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Title: Benchmarking differential abundance analysis methods for correlated microbiome sequencing data
Abstract

Differential abundance analysis (DAA) is one central statistical task in microbiome data analysis. A robust and powerful DAA tool can help identify highly confident microbial candidates for further biological validation. Current microbiome studies frequently generate correlated samples from different microbiome sampling schemes such as spatial and temporal sampling. In the past decade, a number of DAA tools for correlated microbiome data (DAA-c) have been proposed. Disturbingly, different DAA-c tools could sometimes produce quite discordant results. To recommend the best practice to the field, we performed the first comprehensive evaluation of existing DAA-c tools using real data-based simulations. Overall, the linear model-based methods LinDA, MaAsLin2 and LDM are more robust than methods based on generalized linear models. The LinDA method is the only method that maintains reasonable performance in the presence of strong compositional effects.

 
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Award ID(s):
2113360
NSF-PAR ID:
10390210
Author(s) / Creator(s):
;
Publisher / Repository:
Oxford University Press
Date Published:
Journal Name:
Briefings in Bioinformatics
Volume:
24
Issue:
1
ISSN:
1467-5463
Format(s):
Medium: X
Sponsoring Org:
National Science Foundation
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  2. Abstract Background Differential abundance analysis (DAA) is one central statistical task in microbiome data analysis. A robust and powerful DAA tool can help identify highly confident microbial candidates for further biological validation. Numerous DAA tools have been proposed in the past decade addressing the special characteristics of microbiome data such as zero inflation and compositional effects. Disturbingly, different DAA tools could sometimes produce quite discordant results, opening to the possibility of cherry-picking the tool in favor of one’s own hypothesis. To recommend the best DAA tool or practice to the field, a comprehensive evaluation, which covers as many biologically relevant scenarios as possible, is critically needed. Results We performed by far the most comprehensive evaluation of existing DAA tools using real data-based simulations. We found that DAA methods explicitly addressing compositional effects such as ANCOM-BC, Aldex2, metagenomeSeq (fitFeatureModel), and DACOMP did have improved performance in false-positive control. But they are still not optimal: type 1 error inflation or low statistical power has been observed in many settings. The recent LDM method generally had the best power, but its false-positive control in the presence of strong compositional effects was not satisfactory. Overall, none of the evaluated methods is simultaneously robust, powerful, and flexible, which makes the selection of the best DAA tool difficult. To meet the analysis needs, we designed an optimized procedure, ZicoSeq, drawing on the strength of the existing DAA methods. We show that ZicoSeq generally controlled for false positives across settings, and the power was among the highest. Application of DAA methods to a large collection of real datasets revealed a similar pattern observed in simulation studies. Conclusions Based on the benchmarking study, we conclude that none of the existing DAA methods evaluated can be applied blindly to any real microbiome dataset. The applicability of an existing DAA method depends on specific settings, which are usually unknown a priori. To circumvent the difficulty of selecting the best DAA tool in practice, we design ZicoSeq, which addresses the major challenges in DAA and remedies the drawbacks of existing DAA methods. ZicoSeq can be applied to microbiome datasets from diverse settings and is a useful DAA tool for robust microbiome biomarker discovery.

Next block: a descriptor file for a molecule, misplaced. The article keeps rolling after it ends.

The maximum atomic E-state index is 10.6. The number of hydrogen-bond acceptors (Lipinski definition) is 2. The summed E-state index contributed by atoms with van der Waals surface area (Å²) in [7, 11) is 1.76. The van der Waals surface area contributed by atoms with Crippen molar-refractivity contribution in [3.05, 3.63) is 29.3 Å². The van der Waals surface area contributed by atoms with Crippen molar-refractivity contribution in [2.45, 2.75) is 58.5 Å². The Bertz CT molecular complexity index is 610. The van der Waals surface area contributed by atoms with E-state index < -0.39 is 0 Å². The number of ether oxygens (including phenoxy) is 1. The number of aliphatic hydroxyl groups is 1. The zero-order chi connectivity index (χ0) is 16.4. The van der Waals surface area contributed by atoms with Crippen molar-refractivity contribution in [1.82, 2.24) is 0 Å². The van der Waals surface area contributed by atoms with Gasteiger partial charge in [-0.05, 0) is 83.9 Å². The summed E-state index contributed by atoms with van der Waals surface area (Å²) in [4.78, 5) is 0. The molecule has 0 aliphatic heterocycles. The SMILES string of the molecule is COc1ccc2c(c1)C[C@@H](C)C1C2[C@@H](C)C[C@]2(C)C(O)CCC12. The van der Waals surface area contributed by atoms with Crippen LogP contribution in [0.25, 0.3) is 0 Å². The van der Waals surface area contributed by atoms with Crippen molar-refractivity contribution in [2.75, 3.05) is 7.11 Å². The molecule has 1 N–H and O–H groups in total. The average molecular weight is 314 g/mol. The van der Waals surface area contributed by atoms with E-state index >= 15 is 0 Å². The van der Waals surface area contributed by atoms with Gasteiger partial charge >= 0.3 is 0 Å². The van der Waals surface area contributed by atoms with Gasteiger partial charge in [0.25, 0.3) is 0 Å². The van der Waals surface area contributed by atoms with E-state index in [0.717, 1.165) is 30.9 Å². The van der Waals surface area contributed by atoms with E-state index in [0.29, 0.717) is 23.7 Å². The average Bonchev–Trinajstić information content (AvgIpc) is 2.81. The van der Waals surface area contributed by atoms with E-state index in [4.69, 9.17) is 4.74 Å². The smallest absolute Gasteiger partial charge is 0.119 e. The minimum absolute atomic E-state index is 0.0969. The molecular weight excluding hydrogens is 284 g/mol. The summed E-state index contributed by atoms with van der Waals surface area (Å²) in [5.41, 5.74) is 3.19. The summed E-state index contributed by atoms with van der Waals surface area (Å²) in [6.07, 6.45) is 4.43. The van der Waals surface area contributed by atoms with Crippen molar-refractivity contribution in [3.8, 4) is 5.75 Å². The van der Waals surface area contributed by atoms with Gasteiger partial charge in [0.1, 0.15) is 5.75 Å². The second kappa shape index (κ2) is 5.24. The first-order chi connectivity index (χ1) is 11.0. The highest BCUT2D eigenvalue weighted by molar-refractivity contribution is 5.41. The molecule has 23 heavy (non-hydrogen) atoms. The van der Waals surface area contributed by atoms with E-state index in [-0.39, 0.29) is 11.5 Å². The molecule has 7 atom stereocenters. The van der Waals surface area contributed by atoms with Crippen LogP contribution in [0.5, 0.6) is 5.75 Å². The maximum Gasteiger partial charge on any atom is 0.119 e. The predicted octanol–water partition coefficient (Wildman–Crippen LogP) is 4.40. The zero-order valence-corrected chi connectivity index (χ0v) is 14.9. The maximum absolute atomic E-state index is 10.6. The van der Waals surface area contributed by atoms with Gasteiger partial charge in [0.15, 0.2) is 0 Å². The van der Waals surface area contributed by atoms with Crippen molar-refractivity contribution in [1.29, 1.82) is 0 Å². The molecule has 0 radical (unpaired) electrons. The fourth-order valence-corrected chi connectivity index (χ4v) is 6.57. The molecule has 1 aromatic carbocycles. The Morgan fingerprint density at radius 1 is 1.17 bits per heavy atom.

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    Methods

    We analyzed theδ2H in the wings (δ2Hwing) of 142 resident butterflies from 56 sites across the Afro‐Palearctic. Theδ2Hwingvalues were compared to the predicted local growing‐season precipitationδ2H values (δ2HGSP) using a linear regression model to develop an insect wingδ2H isoscape. We used multivariate linear mixed models and high‐resolution and time‐specific remote sensing climate and environmental data to explore the controls of the residualδ2Hwingvariability.

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